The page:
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In 1977 we hired our first narrowboat from Anglo Welsh at Market Harborough.From that moment our destiny was set. In 2006 we finally purchased our own brand new 57' narrowboat which we named 'Free Spirit'. Our aim is to travel the length and breadth of all the navigable rivers and canals of the UK. This will be our story as it unfolds.

Friday, 15 October 2021

After moving three times, enough was enough.

 What a noisy start to the day. Mooring right by Aston Marina this place was a magnet for Canada Geese. There must have been well over 50 all overnighting in the grass areas by the entrance. When one started it was like a signal for the rest to all join in and boy were they loud! And then more flew in to join them. So many have now been seen all along the T&M and I'm beginning to wonder if these birds are becoming a pest. Still, getting up early meant the reflections as the sun rose over the horizon was a sight to see.


Cold dogs for breakfast this morning. For those that has never heard of this, it is the leftover sausages from last night's meal. Yummie with fresh homemade bread, butter and lashings of tomato ketchup. After the feast we set off for Aston Lock, literally 5 minutes further along the canal. I could see a chap at the top and thought the lock to be in his favour, but a hand wave from him indicated that we could proceed and take the lock.

I have admired many boats in the years of travelling the waterway, especially some of the elaborate designs on the cabin sides but I think this one beats them all hands down.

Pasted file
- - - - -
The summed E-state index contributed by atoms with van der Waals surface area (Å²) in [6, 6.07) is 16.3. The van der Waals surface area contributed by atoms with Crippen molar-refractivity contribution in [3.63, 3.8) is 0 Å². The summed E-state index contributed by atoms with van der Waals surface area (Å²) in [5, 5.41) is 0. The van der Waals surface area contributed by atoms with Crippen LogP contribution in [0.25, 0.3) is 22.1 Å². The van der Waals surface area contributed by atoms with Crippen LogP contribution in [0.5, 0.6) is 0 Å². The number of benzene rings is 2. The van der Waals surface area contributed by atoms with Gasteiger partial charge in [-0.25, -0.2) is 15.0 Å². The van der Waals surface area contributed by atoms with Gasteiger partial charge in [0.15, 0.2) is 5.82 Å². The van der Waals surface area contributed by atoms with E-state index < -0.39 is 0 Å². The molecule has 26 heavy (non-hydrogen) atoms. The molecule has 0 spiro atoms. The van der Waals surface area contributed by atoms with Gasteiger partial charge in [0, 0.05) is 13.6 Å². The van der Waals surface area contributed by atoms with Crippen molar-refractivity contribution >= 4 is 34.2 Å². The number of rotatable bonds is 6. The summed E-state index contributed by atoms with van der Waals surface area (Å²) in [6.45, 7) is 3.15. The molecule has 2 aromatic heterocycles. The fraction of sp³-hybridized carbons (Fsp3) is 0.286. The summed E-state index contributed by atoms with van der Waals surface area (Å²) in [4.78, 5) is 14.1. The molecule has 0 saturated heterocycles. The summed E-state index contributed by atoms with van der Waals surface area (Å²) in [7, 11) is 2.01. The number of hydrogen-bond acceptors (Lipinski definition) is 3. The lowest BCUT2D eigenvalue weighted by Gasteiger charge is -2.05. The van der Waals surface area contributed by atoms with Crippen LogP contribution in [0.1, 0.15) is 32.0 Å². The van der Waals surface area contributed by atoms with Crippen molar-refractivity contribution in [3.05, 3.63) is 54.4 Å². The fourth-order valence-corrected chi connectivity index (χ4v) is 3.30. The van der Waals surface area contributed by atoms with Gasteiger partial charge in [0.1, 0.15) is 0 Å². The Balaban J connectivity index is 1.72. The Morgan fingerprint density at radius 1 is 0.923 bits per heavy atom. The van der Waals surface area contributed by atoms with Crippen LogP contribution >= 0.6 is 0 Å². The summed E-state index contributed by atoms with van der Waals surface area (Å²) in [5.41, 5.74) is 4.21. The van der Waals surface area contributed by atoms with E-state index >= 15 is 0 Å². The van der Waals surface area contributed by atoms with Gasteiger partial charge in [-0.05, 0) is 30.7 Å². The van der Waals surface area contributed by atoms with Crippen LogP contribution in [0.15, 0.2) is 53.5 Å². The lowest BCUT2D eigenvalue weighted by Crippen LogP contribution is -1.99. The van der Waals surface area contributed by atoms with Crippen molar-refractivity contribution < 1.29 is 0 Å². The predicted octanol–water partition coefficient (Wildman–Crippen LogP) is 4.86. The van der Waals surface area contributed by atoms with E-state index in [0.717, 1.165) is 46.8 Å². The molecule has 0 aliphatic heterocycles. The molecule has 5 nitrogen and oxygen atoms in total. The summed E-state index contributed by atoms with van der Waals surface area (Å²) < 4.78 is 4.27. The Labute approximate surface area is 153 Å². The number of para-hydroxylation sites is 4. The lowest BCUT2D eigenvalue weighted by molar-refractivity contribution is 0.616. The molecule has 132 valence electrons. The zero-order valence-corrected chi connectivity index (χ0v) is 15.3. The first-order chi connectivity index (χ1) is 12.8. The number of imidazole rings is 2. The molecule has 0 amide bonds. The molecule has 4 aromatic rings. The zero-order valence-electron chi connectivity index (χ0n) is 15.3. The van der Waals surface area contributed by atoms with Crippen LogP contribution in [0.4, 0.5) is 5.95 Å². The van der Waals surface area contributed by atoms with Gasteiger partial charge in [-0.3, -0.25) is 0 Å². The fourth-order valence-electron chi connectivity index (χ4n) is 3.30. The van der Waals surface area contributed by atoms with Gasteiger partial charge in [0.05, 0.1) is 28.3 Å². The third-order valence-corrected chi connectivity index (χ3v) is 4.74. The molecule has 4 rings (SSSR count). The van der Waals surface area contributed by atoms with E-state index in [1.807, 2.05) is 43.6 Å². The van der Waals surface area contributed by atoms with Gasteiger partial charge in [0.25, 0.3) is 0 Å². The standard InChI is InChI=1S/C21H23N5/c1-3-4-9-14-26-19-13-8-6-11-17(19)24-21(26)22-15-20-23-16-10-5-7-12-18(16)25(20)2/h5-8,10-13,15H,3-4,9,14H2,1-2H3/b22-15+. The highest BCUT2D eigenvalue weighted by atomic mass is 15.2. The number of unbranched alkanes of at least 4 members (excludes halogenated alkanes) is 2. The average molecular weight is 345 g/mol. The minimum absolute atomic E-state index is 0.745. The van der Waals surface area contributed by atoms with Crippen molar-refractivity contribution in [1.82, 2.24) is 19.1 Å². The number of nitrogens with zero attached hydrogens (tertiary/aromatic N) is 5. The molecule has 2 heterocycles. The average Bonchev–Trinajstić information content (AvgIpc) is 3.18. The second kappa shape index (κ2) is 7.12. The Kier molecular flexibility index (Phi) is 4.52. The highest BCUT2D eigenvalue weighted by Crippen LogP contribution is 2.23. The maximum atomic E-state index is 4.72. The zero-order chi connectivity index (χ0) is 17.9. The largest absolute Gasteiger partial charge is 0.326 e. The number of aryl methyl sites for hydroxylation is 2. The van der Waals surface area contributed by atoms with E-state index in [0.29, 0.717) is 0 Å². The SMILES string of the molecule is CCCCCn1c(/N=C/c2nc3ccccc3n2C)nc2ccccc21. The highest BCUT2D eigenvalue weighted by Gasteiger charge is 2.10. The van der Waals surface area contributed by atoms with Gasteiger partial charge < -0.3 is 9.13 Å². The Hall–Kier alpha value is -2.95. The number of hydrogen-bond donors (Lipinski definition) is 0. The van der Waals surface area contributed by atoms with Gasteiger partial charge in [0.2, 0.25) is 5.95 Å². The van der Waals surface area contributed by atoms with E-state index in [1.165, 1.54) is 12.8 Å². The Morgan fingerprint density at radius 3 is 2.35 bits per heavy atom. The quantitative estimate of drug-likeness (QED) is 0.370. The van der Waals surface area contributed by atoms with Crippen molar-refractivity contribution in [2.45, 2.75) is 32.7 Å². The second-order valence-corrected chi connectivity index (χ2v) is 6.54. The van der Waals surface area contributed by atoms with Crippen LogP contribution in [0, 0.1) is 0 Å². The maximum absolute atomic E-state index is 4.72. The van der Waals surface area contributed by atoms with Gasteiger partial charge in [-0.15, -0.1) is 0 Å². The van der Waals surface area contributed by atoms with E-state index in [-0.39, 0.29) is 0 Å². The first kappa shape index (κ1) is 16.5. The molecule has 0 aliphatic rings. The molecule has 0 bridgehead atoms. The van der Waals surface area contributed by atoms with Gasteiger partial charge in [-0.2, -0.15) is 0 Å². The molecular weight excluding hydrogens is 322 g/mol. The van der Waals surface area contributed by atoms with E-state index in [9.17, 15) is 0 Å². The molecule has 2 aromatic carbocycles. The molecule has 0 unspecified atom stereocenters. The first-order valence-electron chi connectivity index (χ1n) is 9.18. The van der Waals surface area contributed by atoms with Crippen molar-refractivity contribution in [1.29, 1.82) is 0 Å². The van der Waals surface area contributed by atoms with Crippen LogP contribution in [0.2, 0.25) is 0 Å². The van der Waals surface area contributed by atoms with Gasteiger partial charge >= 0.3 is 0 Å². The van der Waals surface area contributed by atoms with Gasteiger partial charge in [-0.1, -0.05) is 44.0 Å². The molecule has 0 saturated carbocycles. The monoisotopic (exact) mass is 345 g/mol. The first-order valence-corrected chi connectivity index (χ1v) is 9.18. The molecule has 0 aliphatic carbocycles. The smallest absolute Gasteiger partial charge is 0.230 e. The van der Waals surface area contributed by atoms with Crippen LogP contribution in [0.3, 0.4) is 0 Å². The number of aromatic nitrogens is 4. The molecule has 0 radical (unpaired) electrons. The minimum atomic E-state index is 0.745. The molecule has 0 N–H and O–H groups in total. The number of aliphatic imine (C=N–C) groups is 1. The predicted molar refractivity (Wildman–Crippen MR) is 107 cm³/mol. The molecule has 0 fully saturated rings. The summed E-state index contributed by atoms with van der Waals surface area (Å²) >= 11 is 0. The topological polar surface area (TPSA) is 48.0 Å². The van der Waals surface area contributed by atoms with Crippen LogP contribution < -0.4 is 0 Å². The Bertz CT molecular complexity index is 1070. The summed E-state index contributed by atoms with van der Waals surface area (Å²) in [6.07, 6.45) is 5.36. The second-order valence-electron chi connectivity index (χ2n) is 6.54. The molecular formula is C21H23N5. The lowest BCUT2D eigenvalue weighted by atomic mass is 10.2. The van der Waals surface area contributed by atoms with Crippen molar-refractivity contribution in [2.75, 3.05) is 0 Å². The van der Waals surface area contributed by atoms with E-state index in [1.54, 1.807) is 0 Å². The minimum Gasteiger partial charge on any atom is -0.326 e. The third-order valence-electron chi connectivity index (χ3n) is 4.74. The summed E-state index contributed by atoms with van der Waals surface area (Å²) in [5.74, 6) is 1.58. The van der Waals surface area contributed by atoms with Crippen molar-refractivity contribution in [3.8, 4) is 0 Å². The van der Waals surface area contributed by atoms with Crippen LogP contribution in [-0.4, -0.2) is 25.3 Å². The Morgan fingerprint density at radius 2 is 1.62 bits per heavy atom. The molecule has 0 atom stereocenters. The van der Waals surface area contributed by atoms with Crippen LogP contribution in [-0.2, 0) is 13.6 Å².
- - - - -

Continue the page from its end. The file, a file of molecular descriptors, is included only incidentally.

Through Stone and up another 4 locks. The main line railway is now very much our neighbour although it does occasionally head away from the canal. 9 miles of it until we reach Harecastle tunnel. Until then moorings will have to be chosen wisely.

Looking back from Lime Kiln Lock

Meaford locks were the last to be done today. Another 4 and all within walking distance. Between the first two locks the water levels were low. 

Meaford bottom lock

Overflow weir in the lock dry

Down by a good foot.

Even this fisherman wore a mask, a sign of the times!

Meaford road lock in the distance.

Got ourselves moored just after Barlaston on the long stretch of visitor moorings. Of course,  I went fishing leaving Ian to sort out the satellite. Well, three times my fishing session was interrupted. A blooming great tree in the direction of the satellite was the first reason to move and literally only by a couple of feet. FS secured and fishing resumed. Then, Ian said "It's still not right." With the signal achieved, flashes of light kept interfering with the picture. Convinced it was still that tree, we untied FS again and moved further along. Got the stern secured once more, but Ian still wasn't happy. Those flashes continued so untied yet again and moved another few feet. By now I was getting a bit peeved and not sure what moving any further would achieve and told him in no uncertain terms that this was to be the last time. The TV still wasn't right and by now Ian thought the satellite receiver must be at fault, but then...a moment of inspiration. Could it be a dodgy connection from the TV to the Freeview box and guess what...it was!

Back to fishing and moving may have been beneficial because Roach was reeled in time and time again and then finally, a fish I had been waiting for, a small Perch.


And today's wildlife and how lucky was I?

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